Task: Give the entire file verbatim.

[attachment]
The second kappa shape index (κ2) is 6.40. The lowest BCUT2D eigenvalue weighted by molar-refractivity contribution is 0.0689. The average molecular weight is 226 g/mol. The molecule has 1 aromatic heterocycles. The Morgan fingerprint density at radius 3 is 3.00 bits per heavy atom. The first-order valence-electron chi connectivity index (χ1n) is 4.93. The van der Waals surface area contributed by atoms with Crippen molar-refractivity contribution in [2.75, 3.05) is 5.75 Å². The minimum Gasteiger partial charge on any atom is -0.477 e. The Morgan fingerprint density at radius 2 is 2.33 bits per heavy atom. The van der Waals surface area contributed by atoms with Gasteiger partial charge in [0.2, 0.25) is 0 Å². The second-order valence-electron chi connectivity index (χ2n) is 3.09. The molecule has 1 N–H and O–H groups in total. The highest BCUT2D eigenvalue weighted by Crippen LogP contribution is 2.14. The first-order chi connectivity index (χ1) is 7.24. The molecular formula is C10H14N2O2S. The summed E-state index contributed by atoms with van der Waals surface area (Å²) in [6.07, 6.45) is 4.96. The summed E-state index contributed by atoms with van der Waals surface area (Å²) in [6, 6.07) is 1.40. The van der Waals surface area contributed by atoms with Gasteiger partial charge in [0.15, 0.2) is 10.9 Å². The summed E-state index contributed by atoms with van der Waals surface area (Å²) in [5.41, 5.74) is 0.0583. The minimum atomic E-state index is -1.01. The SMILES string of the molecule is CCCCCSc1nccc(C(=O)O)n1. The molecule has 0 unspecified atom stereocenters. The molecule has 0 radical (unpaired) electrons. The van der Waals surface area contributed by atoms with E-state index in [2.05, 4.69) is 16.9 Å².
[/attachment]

The second kappa shape index (κ2) is 6.40. The lowest BCUT2D eigenvalue weighted by molar-refractivity contribution is 0.0689. The average molecular weight is 226 g/mol. The molecule has 1 aromatic heterocycles. The Morgan fingerprint density at radius 3 is 3.00 bits per heavy atom. The first-order valence-electron chi connectivity index (χ1n) is 4.93. The van der Waals surface area contributed by atoms with Crippen molar-refractivity contribution in [2.75, 3.05) is 5.75 Å². The minimum Gasteiger partial charge on any atom is -0.477 e. The Morgan fingerprint density at radius 2 is 2.33 bits per heavy atom. The van der Waals surface area contributed by atoms with Gasteiger partial charge in [0.2, 0.25) is 0 Å². The second-order valence-electron chi connectivity index (χ2n) is 3.09. The molecule has 1 N–H and O–H groups in total. The highest BCUT2D eigenvalue weighted by Crippen LogP contribution is 2.14. The first-order chi connectivity index (χ1) is 7.24. The molecular formula is C10H14N2O2S. The summed E-state index contributed by atoms with van der Waals surface area (Å²) in [6.07, 6.45) is 4.96. The summed E-state index contributed by atoms with van der Waals surface area (Å²) in [6, 6.07) is 1.40. The van der Waals surface area contributed by atoms with Gasteiger partial charge in [0.15, 0.2) is 10.9 Å². The summed E-state index contributed by atoms with van der Waals surface area (Å²) in [5.41, 5.74) is 0.0583. The minimum atomic E-state index is -1.01. The SMILES string of the molecule is CCCCCSc1nccc(C(=O)O)n1. The molecule has 0 unspecified atom stereocenters. The molecule has 0 radical (unpaired) electrons. The van der Waals surface area contributed by atoms with E-state index in [2.05, 4.69) is 16.9 Å².